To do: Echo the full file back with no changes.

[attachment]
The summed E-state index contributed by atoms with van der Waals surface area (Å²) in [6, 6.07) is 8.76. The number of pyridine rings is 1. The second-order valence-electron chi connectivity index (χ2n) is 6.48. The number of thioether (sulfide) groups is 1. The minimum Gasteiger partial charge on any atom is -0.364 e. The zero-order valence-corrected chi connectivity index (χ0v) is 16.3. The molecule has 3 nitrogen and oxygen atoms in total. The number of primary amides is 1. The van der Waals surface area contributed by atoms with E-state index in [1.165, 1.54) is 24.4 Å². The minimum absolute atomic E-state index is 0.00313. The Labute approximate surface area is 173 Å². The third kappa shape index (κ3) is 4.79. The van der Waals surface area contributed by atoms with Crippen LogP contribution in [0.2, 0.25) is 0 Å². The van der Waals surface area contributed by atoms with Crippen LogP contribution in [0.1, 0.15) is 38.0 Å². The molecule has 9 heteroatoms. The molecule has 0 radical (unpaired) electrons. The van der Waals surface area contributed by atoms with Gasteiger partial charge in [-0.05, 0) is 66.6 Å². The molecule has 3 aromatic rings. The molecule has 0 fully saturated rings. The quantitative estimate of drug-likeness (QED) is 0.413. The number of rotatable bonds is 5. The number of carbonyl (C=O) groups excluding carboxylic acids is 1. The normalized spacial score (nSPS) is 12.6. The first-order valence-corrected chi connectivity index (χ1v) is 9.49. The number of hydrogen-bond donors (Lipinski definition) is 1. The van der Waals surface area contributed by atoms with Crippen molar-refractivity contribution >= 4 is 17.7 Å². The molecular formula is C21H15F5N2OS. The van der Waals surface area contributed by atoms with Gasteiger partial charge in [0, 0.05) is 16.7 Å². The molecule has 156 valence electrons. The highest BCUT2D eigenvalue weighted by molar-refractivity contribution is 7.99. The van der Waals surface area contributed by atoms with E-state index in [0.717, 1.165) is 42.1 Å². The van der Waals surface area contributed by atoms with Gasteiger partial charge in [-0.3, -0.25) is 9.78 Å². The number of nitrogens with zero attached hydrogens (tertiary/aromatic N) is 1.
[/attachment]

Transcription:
The summed E-state index contributed by atoms with van der Waals surface area (Å²) in [6, 6.07) is 8.76. The number of pyridine rings is 1. The second-order valence-electron chi connectivity index (χ2n) is 6.48. The number of thioether (sulfide) groups is 1. The minimum Gasteiger partial charge on any atom is -0.364 e. The zero-order valence-corrected chi connectivity index (χ0v) is 16.3. The molecule has 3 nitrogen and oxygen atoms in total. The number of primary amides is 1. The van der Waals surface area contributed by atoms with E-state index in [1.165, 1.54) is 24.4 Å². The minimum absolute atomic E-state index is 0.00313. The Labute approximate surface area is 173 Å². The third kappa shape index (κ3) is 4.79. The van der Waals surface area contributed by atoms with Crippen LogP contribution in [0.2, 0.25) is 0 Å². The van der Waals surface area contributed by atoms with Crippen LogP contribution in [0.1, 0.15) is 38.0 Å². The molecule has 9 heteroatoms. The molecule has 0 radical (unpaired) electrons. The van der Waals surface area contributed by atoms with Gasteiger partial charge in [-0.05, 0) is 66.6 Å². The molecule has 3 aromatic rings. The molecule has 0 fully saturated rings. The quantitative estimate of drug-likeness (QED) is 0.413. The number of rotatable bonds is 5. The number of carbonyl (C=O) groups excluding carboxylic acids is 1. The normalized spacial score (nSPS) is 12.6. The first-order valence-corrected chi connectivity index (χ1v) is 9.49. The number of hydrogen-bond donors (Lipinski definition) is 1. The van der Waals surface area contributed by atoms with Crippen molar-refractivity contribution >= 4 is 17.7 Å². The molecular formula is C21H15F5N2OS. The van der Waals surface area contributed by atoms with Gasteiger partial charge in [0, 0.05) is 16.7 Å². The molecule has 156 valence electrons. The highest BCUT2D eigenvalue weighted by molar-refractivity contribution is 7.99. The van der Waals surface area contributed by atoms with E-state index in [0.717, 1.165) is 42.1 Å². The van der Waals surface area contributed by atoms with Gasteiger partial charge in [-0.3, -0.25) is 9.78 Å². The number of nitrogens with zero attached hydrogens (tertiary/aromatic N) is 1.